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City's air 'good' or 'unhealthy?'

OFFICIALLY, Shanghai's air quality was "good" yesterday. But at the American consulate it was a different story. Readings there indicated that the city air was "unhealthy for sensitive groups" throughout most of the day.

The consulate yesterday began publishing hourly readings of PM2.5, or particles less than 2.5 micrometers in diameter, on its official website and Twitter account.

Monitoring data from the consulate was in accordance with that from the Shanghai Environmental Monitoring Center, but the different interpretations were mainly because of the different standards between the two countries.

Data from the consulate, based on a monitoring machine installed in its offices on Huaihai Road M., showed the PM2.5 density began rising from 10am yesterday to a peak of 70 micrograms per cubic meter when the air condition was defined as "unhealthy," and remained at around 60 throughout the afternoon.

China's acceptable daily limit for PM2.5 is 75 micrograms per cubic meter, compared with about 25 in the United States.

The consulate's air quality index has six levels - "Good, Moderate, Unhealthy for Sensitive Groups, Unhealthy, Very Unhealthy, Hazardous."

The city's readings showed that PM2.5 reached a high of 68 at 11am in Putuo District and 82 in Zhangjiang in the Pudong New Area, the only two spots whose readings are made public.

Limited area

But the watchdog defined the air quality as "good" or "moderate" according to China's Air Pollution Index.

PM2.5 particles, about 1/30th of the width of a human hair, are a risk to health because they are small enough to lodge deep in the lungs and even enter the bloodstream.

"The data from the consulate will be able to indicate the air quality of the limited area around the consulate," said Wang Qian, a forecaster with the city's monitoring center.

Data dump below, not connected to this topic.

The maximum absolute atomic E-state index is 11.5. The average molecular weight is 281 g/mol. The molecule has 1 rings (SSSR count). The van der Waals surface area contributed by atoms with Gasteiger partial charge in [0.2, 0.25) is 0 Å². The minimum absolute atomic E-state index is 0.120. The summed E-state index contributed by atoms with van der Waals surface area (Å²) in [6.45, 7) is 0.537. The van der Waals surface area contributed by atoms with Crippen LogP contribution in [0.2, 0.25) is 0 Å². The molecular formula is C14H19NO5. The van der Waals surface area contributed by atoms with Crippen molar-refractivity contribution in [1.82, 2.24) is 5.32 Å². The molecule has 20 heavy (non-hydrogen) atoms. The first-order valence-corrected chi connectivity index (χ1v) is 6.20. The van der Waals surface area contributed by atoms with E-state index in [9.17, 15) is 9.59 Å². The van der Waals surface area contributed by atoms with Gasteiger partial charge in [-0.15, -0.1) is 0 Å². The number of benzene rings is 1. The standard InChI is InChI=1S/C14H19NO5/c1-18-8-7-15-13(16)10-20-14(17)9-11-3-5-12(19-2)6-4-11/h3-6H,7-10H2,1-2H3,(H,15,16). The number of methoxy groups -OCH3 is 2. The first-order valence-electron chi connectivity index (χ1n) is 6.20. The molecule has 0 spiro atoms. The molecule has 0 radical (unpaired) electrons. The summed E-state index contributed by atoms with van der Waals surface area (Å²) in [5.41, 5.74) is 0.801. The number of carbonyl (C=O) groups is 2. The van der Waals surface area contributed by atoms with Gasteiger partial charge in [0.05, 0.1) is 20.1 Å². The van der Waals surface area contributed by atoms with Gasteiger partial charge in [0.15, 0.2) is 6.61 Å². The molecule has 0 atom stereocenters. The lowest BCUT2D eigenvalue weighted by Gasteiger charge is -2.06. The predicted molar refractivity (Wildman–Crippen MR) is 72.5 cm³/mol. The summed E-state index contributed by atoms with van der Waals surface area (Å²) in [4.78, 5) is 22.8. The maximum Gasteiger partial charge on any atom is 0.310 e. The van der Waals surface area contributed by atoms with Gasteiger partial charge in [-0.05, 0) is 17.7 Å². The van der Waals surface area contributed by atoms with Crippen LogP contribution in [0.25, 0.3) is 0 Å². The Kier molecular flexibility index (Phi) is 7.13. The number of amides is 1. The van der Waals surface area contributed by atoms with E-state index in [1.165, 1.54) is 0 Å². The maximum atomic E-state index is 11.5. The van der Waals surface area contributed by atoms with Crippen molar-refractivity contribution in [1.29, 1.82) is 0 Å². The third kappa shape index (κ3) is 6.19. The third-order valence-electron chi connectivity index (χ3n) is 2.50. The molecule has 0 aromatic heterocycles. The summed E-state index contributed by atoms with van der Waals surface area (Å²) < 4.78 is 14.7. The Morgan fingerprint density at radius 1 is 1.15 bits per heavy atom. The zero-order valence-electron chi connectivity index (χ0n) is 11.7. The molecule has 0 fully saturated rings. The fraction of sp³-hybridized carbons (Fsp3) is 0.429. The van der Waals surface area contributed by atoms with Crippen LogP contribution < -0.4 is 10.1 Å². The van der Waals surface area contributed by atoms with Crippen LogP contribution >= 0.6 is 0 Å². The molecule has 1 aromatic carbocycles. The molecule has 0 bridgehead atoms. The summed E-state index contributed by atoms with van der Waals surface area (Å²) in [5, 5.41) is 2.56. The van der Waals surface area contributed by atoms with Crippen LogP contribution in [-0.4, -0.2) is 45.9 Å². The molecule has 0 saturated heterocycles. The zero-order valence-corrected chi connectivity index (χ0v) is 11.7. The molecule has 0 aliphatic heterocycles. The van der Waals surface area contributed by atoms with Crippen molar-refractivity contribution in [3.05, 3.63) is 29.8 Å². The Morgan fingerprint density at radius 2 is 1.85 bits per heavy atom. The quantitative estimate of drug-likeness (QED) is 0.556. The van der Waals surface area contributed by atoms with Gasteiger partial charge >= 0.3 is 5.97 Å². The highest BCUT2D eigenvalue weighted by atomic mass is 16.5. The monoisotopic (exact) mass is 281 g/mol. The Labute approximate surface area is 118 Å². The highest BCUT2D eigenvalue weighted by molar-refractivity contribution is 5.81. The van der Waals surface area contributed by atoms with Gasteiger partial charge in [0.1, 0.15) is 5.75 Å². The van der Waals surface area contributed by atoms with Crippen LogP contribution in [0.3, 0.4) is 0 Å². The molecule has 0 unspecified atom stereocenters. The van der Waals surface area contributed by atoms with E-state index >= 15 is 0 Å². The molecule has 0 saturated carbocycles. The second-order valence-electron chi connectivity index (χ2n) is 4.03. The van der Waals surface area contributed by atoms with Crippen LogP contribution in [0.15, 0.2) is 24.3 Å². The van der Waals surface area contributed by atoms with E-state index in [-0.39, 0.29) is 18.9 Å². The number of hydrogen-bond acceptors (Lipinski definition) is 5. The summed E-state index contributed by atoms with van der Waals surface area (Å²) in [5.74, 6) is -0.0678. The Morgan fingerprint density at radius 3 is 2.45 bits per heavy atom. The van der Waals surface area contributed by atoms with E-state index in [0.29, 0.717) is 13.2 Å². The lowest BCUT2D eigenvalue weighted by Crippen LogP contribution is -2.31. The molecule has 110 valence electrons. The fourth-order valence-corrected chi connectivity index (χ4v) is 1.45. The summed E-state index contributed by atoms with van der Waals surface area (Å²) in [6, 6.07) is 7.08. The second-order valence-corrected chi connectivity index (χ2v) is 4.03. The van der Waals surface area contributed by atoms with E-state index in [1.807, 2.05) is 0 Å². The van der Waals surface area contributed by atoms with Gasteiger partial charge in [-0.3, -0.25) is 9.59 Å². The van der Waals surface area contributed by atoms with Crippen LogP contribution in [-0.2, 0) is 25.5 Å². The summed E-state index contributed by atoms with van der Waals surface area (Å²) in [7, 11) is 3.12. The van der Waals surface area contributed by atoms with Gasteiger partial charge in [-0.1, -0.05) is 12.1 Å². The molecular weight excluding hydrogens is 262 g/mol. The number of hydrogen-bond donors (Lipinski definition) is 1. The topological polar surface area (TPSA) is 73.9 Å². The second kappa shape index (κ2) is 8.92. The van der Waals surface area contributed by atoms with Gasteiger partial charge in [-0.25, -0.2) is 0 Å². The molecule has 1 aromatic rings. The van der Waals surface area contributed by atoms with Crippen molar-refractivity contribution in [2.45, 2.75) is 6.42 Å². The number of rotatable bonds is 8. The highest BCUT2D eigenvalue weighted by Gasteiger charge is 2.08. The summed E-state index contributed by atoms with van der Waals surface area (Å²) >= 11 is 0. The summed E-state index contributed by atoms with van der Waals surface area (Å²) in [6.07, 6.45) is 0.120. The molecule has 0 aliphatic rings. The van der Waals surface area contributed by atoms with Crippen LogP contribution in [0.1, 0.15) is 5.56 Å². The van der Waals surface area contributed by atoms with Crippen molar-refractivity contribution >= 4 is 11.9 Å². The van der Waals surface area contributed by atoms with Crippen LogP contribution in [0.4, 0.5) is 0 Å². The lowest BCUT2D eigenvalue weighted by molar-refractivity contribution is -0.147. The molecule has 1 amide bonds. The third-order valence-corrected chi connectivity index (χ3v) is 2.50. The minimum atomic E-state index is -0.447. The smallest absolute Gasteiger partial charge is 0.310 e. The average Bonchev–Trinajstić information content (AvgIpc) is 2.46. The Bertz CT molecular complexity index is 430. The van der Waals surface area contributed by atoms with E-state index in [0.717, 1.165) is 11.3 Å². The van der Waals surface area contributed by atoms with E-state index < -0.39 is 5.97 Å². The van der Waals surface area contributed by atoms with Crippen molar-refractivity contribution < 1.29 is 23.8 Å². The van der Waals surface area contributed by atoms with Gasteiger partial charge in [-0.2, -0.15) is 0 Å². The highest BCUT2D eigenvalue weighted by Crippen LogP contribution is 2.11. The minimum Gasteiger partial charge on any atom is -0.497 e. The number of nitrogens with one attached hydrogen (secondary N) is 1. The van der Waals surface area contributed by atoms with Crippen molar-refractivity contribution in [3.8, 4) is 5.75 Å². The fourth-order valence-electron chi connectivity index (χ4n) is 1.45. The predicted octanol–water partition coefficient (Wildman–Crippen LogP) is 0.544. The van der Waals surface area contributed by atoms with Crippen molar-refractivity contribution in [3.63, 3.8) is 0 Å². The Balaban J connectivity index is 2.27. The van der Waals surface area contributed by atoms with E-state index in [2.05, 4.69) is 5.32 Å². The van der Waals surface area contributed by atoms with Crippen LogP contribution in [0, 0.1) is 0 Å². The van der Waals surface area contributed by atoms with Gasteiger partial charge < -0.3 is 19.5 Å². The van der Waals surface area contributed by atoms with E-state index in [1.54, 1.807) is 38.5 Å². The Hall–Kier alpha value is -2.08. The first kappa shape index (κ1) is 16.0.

The consulate also said on its website that "the monitor is an unofficial resource and for the health of the consulate community, and citywide analysis of air quality cannot be done using readings from a single machine."

Shu Jiong, an environmental professor at East China Normal University, said: "The data from the center should be similar to that from the consulate, because all the city's machines were imported from the United States, but the US standards are tougher than the current Chinese standards."

Shanghai has been installing monitoring equipment at more sites to add to the previous 24 spots monitoring PM2.5 and is said to be ready to release readings of fine particle pollution next month.

Shu questioned whether it was proper for the consulate to use the US standard to evaluate Shanghai's air quality.

"The two countries have different demographic situations and are at different steps of development, so it will be more suitable to use the Chinese standard to evaluate the air quality in Shanghai," Shu said.

Last year, the US Embassy in Beijing began making PM2.5 data available to the American community in the capital.


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